Will's Reviews > The City in Which I Love You

The City in Which I Love You by Li-Young Lee
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Apr 07, 08

really liked it
bookshelves: poetry
Read in January, 2005

Because Rose is the first collection of poems by Li-Young Lee, it's only natural to assume that Lee's voice and stylistic preferences would undergo changes as he continued traveling the long road toward scholastic recognition; however, since Rose has gained considerable attention and become so frequently anthologized, Lee's sophomore attempt, The City in Which I Love You, is largely overshadowed. In fact, City seems almost pigeonholed by criticism for Rose, which spends much of its time exploring the author's personal history and categorical placement among other contemporary Asian-American poets. I don't think this kind of socio-economic geo-racial profiling is very helpful or essential to City's poems. Interesting but unnecessary.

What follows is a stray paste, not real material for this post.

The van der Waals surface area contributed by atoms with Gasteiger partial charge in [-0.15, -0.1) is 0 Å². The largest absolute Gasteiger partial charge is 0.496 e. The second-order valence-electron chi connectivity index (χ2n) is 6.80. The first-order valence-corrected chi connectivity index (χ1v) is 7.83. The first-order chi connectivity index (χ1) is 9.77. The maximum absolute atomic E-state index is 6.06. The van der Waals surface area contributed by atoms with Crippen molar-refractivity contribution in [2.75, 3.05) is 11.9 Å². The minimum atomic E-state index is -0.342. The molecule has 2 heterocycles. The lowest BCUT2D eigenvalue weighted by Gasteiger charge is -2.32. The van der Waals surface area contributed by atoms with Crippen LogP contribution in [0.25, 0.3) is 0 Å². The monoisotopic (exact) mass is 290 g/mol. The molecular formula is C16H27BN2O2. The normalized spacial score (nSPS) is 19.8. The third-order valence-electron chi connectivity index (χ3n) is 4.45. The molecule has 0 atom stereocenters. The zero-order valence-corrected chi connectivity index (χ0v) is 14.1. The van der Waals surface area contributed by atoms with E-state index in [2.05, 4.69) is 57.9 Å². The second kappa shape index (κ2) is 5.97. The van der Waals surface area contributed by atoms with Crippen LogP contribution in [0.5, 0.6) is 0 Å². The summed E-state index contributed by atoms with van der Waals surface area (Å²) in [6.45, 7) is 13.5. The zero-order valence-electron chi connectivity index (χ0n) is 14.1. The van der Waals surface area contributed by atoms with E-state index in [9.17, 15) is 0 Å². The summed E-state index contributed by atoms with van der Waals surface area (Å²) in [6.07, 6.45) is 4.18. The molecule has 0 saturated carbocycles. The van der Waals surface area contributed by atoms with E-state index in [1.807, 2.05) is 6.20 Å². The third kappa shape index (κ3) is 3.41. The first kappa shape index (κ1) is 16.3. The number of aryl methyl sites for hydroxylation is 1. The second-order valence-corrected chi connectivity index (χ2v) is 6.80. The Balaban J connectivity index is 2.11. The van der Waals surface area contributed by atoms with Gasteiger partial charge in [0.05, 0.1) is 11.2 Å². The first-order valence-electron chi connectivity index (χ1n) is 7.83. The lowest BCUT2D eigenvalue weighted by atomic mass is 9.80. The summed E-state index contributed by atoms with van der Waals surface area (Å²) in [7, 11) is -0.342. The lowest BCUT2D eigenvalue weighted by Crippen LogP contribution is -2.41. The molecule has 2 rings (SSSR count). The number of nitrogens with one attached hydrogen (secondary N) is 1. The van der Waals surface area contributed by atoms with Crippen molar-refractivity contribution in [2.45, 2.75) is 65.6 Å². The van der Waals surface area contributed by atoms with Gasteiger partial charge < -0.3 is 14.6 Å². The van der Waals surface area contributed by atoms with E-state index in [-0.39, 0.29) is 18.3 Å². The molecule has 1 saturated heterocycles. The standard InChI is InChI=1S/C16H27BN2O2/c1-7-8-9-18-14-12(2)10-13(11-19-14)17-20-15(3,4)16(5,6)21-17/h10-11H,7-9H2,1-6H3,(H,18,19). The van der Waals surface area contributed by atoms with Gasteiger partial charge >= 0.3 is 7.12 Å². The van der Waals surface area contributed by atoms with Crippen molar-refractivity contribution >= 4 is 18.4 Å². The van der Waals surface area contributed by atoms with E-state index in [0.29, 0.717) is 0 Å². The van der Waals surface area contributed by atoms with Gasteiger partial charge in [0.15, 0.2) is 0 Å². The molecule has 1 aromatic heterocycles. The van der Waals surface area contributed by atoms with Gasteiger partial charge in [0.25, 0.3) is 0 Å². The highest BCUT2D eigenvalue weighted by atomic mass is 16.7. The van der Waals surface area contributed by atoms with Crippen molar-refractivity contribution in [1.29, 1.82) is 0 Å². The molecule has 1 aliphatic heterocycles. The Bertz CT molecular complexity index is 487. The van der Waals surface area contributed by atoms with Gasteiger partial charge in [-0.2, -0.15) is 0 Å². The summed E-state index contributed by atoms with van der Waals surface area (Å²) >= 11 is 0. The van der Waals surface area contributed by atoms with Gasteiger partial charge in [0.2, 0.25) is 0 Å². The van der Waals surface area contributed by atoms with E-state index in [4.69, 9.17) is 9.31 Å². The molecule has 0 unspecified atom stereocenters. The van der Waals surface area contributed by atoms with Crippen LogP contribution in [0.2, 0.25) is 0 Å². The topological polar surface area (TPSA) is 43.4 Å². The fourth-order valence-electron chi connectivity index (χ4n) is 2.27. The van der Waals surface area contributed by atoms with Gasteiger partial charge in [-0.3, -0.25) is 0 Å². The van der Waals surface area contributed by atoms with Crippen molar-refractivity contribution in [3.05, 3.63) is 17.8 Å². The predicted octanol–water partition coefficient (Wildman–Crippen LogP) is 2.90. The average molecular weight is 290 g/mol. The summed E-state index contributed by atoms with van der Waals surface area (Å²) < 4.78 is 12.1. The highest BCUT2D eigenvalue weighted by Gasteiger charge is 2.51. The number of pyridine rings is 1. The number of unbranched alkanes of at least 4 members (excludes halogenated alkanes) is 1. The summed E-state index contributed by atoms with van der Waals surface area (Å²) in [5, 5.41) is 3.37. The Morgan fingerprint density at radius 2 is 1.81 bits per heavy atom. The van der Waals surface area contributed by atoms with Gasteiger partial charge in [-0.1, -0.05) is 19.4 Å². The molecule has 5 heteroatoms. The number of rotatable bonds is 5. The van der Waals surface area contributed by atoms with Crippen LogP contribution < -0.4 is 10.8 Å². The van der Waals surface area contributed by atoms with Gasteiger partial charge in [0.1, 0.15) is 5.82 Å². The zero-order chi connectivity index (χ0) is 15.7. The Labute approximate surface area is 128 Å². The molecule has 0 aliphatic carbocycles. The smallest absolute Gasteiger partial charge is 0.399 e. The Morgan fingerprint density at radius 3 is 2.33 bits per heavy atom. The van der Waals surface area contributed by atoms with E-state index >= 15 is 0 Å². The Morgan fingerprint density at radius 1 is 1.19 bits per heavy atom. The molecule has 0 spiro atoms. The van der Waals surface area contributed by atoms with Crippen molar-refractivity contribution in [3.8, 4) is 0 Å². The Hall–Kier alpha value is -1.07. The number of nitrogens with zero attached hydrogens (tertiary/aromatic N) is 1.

Reminiscent of Rose perhaps in its rich yet murky symbolism, City's title poem for example is a new and significant development in Lee's technique--the speaker seems to be searching a dream for meaning, and where the old Li-Young might have simply discussed familial or physical love, the new Li-Young seems bent on trading the familiar small pings of sensuality for the larger pangs of longing. Likewise, he exchanges quiet meditation for a darker sort of surrealism. Through this, Lee seems more aware of the dangers of sentimentality and more intent on incorporating a deeper range of emotions to his poems.

By the by, whether a fan or not, read (or better yet, hear him read) "The Cleaving." It is an amazing piece of work.
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